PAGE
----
I’m defining caregiver as the person most involved in supporting the patient. It’s typically a spouse, child, parent, sibling, or friend. This is the person most likely to accompany the patient to appointments, most likely to handle practical matters, and most likely to be with the patient when everyone else goes home.
There’s a natural tendency for all of us to focus on the patient. We send them cards, inquire about their well-being, and keep them in our thoughts.
I think it’s just as important to send that good energy towards the caregiver.
It’s not that we don’t appreciate the caregiver, but rather that we tend to combine their needs with the needs of the patient. We write, “Thinking of you both,” but, when we do that, the caregiver gets second-billing.
My hope is that more of us support and recognize caregivers with kind words and gestures.
Invite the caregiver out to lunch or to a movie. Take their minds off of cancer for an afternoon.
A wonderful gift is to spend time with the patient, freeing the caregiver for a few hours. Get together with some friends and give the caregiver a gift certificate for a massage or day at the spa.
I know many people who have been both a cancer patient and a caregiver for someone with cancer. I always ask them which role is more difficult. Without exception, they answer that it’s more difficult to be the caregiver.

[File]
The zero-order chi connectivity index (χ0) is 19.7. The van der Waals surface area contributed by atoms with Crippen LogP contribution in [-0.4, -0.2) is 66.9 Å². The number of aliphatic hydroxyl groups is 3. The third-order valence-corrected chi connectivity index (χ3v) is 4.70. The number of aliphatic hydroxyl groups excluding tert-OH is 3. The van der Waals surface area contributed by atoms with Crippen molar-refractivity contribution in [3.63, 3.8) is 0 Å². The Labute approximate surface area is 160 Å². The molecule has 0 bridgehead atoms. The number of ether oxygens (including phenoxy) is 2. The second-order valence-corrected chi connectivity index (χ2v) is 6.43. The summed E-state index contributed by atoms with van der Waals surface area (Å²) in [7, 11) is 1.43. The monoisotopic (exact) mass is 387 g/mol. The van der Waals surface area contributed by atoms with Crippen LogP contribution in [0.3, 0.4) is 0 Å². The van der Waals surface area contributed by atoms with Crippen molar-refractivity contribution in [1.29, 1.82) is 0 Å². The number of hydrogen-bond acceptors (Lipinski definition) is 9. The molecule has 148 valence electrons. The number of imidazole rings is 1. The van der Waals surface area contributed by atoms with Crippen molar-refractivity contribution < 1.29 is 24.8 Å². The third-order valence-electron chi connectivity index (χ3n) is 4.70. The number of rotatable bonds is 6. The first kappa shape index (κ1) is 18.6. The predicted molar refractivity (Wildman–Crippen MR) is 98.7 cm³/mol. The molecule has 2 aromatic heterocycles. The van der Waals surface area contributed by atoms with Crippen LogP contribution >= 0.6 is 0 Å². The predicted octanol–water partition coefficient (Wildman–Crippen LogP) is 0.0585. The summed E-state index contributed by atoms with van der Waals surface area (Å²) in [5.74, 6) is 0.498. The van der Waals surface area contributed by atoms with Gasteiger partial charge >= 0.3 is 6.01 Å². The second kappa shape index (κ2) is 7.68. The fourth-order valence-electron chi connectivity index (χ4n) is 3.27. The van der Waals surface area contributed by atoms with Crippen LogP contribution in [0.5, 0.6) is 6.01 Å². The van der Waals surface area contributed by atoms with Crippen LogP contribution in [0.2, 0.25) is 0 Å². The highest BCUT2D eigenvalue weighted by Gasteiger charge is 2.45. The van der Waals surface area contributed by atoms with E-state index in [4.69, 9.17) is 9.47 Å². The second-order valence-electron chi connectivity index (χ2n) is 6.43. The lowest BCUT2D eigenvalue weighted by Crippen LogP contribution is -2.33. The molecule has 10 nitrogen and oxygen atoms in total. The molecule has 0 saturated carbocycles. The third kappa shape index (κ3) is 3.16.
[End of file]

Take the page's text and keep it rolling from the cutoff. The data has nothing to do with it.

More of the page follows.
The notion of “It takes a village” applies here. It does take a village to help an individual — and the individual’s family — through cancer.
People often ask us at the Cancer Resource Center how they can help a friend with cancer. We routinely encourage them to reach out and connect with the caregiver. By lightening their load and brightening their spirits, we help not only the caregiver, but the patient as well.
Bob Riter is the Executive Director of the Cancer Resource Center of the Finger Lakes. He can be reached at [email protected]
Reprinted with permission of the Ithaca Journal.
Original publication date: March 4, 2015